Former Renault and Nissan boss Carlos Ghosn said on Thursday that he alone set up his flight to Lebanon from Japan, where he is facing trial over alleged financial misconduct, and denied any involvement by his family.
"The media reports saying my wife Carole and other family members played a role in my departure from Japan are falsehoods. I alone organised my departure," Ghosn said in a brief statement received by AFP.
Beirut receives Interpol notice
Lebanon's justice minister said on Thursday that Lebanon has received an international wanted notice from Interpol for Nissan's ex-chair Carlos Ghosn, four days after he fled Japan to Lebanon before a trial on financial misconduct charges.
Albert Serhan told The Associated Press in an interview that the Red Notice for the former automotive titan was received earlier Thursday by the prosecution.
Ghosn skipped bail before his much-anticipated trial, which was to start in April.
He arrived in Lebanon, his country of origin, on Monday via Turkey and hasn't been seen in public since. Authorities have said that he entered legally on a French passport.
Interpol's so-called Red Notices are requests to law enforcement agencies worldwide that they locate and provisionally arrest a wanted fugitive. Serhan, the minister, said the Lebanese prosecution "will carry out its duties", suggesting for the first time that Ghosn may be brought in for questioning.
But he said that Lebanon and Japan do not have an extradition treaty, ruling out the possibility that Beirut would hand Ghosn over to Japan Japanese prosecutors on Thursday raided Ghosn's Tokyo home.
Japanese media showed investigators entering the home, which was Ghosn's third residence in Tokyo since he was first arrested a year ago. Authorities have now searched each one.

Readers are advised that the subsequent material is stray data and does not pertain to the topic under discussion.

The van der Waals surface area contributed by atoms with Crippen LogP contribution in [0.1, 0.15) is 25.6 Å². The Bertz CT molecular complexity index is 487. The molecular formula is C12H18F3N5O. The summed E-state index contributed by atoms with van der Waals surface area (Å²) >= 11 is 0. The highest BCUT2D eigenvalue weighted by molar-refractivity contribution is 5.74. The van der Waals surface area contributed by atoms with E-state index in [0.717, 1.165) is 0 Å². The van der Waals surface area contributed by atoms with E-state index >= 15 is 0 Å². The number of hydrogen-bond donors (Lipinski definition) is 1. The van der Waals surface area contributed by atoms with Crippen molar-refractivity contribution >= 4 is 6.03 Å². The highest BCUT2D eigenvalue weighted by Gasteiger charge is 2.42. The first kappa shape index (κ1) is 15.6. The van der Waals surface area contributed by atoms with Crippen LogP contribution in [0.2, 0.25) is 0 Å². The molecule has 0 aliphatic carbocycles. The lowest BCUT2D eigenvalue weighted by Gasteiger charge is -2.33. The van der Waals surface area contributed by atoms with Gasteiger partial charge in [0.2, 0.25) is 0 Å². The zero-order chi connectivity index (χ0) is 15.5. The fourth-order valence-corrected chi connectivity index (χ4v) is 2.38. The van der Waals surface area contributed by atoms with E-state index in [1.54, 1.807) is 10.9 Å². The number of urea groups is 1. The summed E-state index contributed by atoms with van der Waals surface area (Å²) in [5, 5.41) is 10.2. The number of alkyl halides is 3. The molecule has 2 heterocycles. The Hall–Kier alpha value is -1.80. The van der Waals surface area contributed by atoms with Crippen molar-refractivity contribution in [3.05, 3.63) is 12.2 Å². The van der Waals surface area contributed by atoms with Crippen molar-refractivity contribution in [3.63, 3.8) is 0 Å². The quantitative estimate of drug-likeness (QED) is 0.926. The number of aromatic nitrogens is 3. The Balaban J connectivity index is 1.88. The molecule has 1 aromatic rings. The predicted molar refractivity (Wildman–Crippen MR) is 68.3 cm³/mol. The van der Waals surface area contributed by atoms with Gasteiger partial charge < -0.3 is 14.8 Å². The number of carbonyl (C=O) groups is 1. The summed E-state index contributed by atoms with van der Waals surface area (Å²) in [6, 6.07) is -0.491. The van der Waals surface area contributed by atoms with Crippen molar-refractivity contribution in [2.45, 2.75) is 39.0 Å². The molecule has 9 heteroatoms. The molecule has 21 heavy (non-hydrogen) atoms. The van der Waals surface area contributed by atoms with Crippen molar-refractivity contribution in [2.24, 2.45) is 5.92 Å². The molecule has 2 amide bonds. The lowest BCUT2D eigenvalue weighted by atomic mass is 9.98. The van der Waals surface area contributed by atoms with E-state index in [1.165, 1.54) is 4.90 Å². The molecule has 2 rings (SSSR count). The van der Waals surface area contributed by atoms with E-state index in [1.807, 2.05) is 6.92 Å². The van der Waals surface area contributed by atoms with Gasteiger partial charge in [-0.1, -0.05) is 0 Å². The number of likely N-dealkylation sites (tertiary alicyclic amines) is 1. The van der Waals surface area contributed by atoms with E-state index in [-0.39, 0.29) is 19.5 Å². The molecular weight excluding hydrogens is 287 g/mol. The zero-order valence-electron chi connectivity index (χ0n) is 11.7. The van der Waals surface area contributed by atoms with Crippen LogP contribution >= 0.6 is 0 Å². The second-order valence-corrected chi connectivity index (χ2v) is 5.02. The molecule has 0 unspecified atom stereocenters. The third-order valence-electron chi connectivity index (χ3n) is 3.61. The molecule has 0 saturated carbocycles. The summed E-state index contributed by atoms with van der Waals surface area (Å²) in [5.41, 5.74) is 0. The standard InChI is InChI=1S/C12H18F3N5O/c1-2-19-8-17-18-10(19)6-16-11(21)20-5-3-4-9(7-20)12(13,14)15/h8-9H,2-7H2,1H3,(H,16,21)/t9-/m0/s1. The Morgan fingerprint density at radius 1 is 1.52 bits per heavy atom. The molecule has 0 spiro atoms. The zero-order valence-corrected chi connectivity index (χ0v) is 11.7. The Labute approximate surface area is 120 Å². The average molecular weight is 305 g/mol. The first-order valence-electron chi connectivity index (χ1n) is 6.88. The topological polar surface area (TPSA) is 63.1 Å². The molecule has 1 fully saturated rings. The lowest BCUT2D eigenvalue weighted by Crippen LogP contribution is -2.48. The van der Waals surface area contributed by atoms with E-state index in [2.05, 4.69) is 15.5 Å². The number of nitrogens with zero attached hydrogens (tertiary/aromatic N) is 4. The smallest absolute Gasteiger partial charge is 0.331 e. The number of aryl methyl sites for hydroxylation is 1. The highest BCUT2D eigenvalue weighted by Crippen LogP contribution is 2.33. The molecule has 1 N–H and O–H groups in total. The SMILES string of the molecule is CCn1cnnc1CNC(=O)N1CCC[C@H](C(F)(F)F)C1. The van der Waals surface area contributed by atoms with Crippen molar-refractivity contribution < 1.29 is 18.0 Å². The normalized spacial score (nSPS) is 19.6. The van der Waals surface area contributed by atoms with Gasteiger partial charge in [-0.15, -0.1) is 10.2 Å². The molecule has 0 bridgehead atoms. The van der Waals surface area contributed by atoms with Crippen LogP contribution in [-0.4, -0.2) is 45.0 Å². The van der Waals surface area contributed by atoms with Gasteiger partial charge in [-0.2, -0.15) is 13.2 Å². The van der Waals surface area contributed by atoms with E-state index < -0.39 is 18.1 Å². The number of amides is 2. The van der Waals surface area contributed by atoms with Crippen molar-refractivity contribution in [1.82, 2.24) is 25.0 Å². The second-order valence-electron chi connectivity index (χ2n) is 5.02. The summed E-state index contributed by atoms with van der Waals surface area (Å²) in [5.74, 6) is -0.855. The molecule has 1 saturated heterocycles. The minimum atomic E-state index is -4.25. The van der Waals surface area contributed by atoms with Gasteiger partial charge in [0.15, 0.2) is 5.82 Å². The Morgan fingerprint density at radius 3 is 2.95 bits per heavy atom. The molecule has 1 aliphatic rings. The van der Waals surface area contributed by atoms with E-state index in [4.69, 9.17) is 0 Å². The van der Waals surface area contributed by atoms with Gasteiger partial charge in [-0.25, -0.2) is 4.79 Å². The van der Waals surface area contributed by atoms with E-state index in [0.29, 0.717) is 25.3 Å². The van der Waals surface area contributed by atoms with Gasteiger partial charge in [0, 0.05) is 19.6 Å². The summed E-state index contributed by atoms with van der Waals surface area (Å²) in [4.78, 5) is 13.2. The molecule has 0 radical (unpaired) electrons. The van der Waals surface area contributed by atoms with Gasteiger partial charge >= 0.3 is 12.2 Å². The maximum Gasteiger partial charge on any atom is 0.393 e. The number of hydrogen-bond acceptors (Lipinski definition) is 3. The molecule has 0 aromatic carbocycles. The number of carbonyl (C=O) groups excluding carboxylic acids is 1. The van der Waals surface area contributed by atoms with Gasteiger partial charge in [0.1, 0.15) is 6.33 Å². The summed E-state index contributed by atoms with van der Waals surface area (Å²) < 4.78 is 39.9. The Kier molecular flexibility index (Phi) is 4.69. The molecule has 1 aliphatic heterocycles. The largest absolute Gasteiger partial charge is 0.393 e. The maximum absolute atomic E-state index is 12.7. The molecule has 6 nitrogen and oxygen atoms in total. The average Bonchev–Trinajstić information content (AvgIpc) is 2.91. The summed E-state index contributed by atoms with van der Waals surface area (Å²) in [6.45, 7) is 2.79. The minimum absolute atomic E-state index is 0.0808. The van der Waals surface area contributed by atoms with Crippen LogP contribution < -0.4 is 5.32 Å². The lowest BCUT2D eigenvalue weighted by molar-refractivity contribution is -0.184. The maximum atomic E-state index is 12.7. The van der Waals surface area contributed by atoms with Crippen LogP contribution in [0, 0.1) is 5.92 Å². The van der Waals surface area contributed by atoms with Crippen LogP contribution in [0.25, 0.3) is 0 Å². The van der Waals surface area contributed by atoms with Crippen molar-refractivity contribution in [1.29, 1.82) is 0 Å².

Tokyo prosecutors and police did not immediately comment. Government offices in Japan are closed this week for New Year holidays.
It was unclear how Ghosn avoided the tight surveillance he was under in Japan and showed up in Lebanon.
Ghosn said Tuesday in a statement that he left for Lebanon because he thought the Japanese judicial system was unjust, and he wanted to avoid "political persecution". He said he would talk to reporters next week.
Lebanon has said earlier that Ghosn entered the country legally, and there was no reason to take action against him.
Ghosn's lawyers in Japan said they had no knowledge of the escape and they had all his passports. Ghosn has French, Lebanese and Brazilian citizenship.
Japanese public broadcaster NHK TV, without identifying sources, reported Thursday that Ghosn had two French passports.
Earlier, Japanese reports said there were no official records in Japan of Ghosn's departure, but a private jet had left from a regional airport to Turkey.
Turkish state-run Anadolu Agency said Thursday that Turkish authorities had detained seven people as part of an investigation into how Ghosn fled to Lebanon via Istanbul.
The private DHA news agency reported that those detained are 4 pilots, a cargo company manager and two airport workers.
The Hurriyet newspaper said the plane carrying Ghosn landed at Istanbul's Ataturk Airport at 5:30 AM on 29 December. Ghosn was not registered upon landing and was smuggled onboard another plane that left for Lebanon, the paper reported.
Ghosn, who was charged in Japan with under-reporting his future compensation and breach of trust, has repeatedly asserted his innocence, saying authorities trumped-up charges to prevent a possible fuller merger between Nissan Motor Co and alliance partner Renault SA.
The 1.5 billion yen ($14 million) bail that Ghosn posted on two separate instances to get out of detention is being revoked.
--With PTI inputs
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Updated Date: Jan 03, 2020 07:55:58 IST